Dublin champions Cuala were the better side all through this encounter, even if 12 points was a slightly flattering margin of victory over Clare’s Ballyea. There was only a score between them turning into the final 10 minutes, but Cuala’s power and athleticism enabled them to cut loose in that final period and cruise to the finishing line. Paul Schutte in defence, David Treacy’s accuracy up front and Darragh O’Connell’s class in midfield were all markers of their superiority.
Their manager Mattie Kenny paid tribute at the final whistle: “On a journey like this, there’s times that your character is going to be tested. We’ve all played in games where you’re better than the opposition and you’re getting it easy and you can look good.
“But it’s when questions are asked, that’s when we see the true worth of a player and the true character of the player.”
Those questions came for Kenny’s men with 10 minutes left - Ballyea’s main forward, Niall Deasy, crashed home a goal and Cuala’s grip on the Tommy Moore Cup was suddenly looser, with only four points in it.
They responded with 1-1, however, and from there until the end there was only one team in it.
Robbie Hogan, the Ballyea boss, was understandably crestfallen at the end: “We just struggled with lots of aspects of the game. Our feet - we just seemed to keep slipping. The ball didn’t stick, just the little things that we wanted to get right didn’t seem to happen.
“You can’t take that from Cuala, the conditions were the same for them so it was one of those days and some of our established players didn’t get going and didn’t get into the game.
“Unfortunately this was the game it happened to us this year of all games, but you move on. You dust yourself down and we are just disappointed for the supporters really we didn’t give them a bit more to cheer about. As the song goes, it’s a long way from Clare to here and it’s a long way back again.”
Neither side could feel they did themselves justice in a disjointed first-half played on a greasy surface. It was 0-2 to 0-1 in favour of Cuala when Colm Cronin read a break well on 14 minutes to solo through for a goal. Even then the teams didn’t settle, late scores from Cuala made it 1-7 to 0-4 at the half, with plenty of mistakes being made.
The game twisted on the resumption when Cuala’s keeper Sean Brennan made a superb save to keep Pearse Lillis’s shot; the Dublin side hit three on the bounce in response before Ballyea responded with Niall Deasy’s frees cutting the gap to six on 45 minutes.
Deasy’s close-range goal made it 1-10 to 1-14 with nine minutes left, but as they’d done all day, Cuala scored with more ease in response.
Darragh O’Connell almost goaled from the puck out after Deasy’s goal but had to be content with a point, but in the 55th minute Cuala had their second goal, a fine solo effort from Jake Malone, and the game was as good as over. Cuala finished with a flourish, hitting four points on the spin.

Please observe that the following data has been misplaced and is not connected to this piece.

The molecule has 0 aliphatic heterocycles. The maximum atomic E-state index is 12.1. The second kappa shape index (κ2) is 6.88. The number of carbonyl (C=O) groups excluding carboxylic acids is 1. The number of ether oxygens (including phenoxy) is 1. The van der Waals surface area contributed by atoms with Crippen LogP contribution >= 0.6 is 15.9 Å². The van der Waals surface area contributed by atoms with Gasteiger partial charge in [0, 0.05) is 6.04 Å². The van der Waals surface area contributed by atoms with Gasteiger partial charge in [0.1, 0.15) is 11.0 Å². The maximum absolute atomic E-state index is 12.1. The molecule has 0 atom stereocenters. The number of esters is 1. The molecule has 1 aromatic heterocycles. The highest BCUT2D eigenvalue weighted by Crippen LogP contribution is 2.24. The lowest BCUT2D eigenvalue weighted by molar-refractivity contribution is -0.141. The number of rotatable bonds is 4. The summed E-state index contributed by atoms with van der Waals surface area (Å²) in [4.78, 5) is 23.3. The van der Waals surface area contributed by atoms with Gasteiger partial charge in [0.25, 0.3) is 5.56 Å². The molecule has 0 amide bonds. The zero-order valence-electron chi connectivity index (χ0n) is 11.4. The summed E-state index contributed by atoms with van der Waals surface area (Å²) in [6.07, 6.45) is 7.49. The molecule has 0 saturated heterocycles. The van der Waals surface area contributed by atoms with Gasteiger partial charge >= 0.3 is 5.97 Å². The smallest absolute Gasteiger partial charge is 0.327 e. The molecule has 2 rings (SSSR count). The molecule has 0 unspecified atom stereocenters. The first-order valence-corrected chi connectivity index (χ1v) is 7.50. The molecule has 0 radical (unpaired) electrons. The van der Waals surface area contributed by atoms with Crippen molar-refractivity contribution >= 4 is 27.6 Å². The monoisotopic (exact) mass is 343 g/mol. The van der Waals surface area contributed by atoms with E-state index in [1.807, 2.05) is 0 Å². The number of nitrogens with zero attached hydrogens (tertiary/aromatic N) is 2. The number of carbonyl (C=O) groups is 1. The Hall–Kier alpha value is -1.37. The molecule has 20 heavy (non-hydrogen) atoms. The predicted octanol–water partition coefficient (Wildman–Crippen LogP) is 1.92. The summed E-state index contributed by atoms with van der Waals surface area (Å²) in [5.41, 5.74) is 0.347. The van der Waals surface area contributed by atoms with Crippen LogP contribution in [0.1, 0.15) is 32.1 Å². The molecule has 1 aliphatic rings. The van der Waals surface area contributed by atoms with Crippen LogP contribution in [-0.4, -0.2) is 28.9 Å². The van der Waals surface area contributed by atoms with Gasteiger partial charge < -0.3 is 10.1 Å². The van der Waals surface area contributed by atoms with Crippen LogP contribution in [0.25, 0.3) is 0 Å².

There’ll be a good deal of focus on how Cuala handled Ballyea talisman Tony Kelly, particularly given how central he was to their wins over Glen Rovers and St Thomas in the previous two games. Manager Kenny put John Sheanon on Kelly, Hurler and Young Hurler of the Year, and the Dublin man had the better of proceedings, even outscoring the Clare man.
“If you didn’t recognise that threat...” said Kenny. “Tony Kelly is in the top five hurlers in Ireland. When he carries the ball up the field and he injects that pace and the skill level he has, it usually ends up with a score.
“The way we looked at it was, if he went back into the half-back line we’d kind of let the system deal with him, our half-forward line and our players up the field would be so hungry to get on the ball that we’d minimise the amount of ball he’d get on there but once he travelled up the field we had to make sure there was someone picking him up. An outstanding talent like that obviously could do damage to us.”
He could have, but Cuala never allowed that to happen. Afterwards, Sheanon himself spoke about the implications of the win for Dublin hurling, and county manager Ger Cunningham will surely welcome the Cuala contingent back with open arms as the national league winds down.
In a wider context, an All-Ireland Club title won by a dozen points suggests brighter days ahead for Dublin hurling when this year’s league is long forgotten.
N. Deasy (1-6, 6 frees); P. Lillis (0-2); G. Brennan, J. Murphy (0-1 each).
D. Treacy (0-9, 8 frees); C. Cronin 1-1; J. Malone 1-0, D. O’Connell (0-3); C. O’Callaghan, J. Sheanon (0-2 each); M. Schutte, C. Shannon (0-1 each);
K. Sheehan; J. Neylon, J. Browne, B. Carrig; G. O’Connell, P. Flanagan, J. Murphy; T. Kelly, S. Lineen (c); N. Deasy, G. Brennan, C. Doohan; PJ Connolly, D. Burke, P. Lillis.
M. O’Leary for Connolly (35); D. Egan for Burke (40); B. Murphy for Neylon (55); M. Coughlan for Lineen (57).
S. Brennan; O. Gough (c), Cian O’Callaghan, S. Timlin; S. Moran, P. Schutte, J. Malone; J. Sheanon, D. O’Connell; C. Waldron, C. Cronin, D. Treacy; S. Treacy, Con O’Callaghan, M. Schutte.
C. Sheanon for Waldron (45); R. Tierney for Timlin (60); N. Kenny for Cronin (61).
F. Horgan (Tipperary).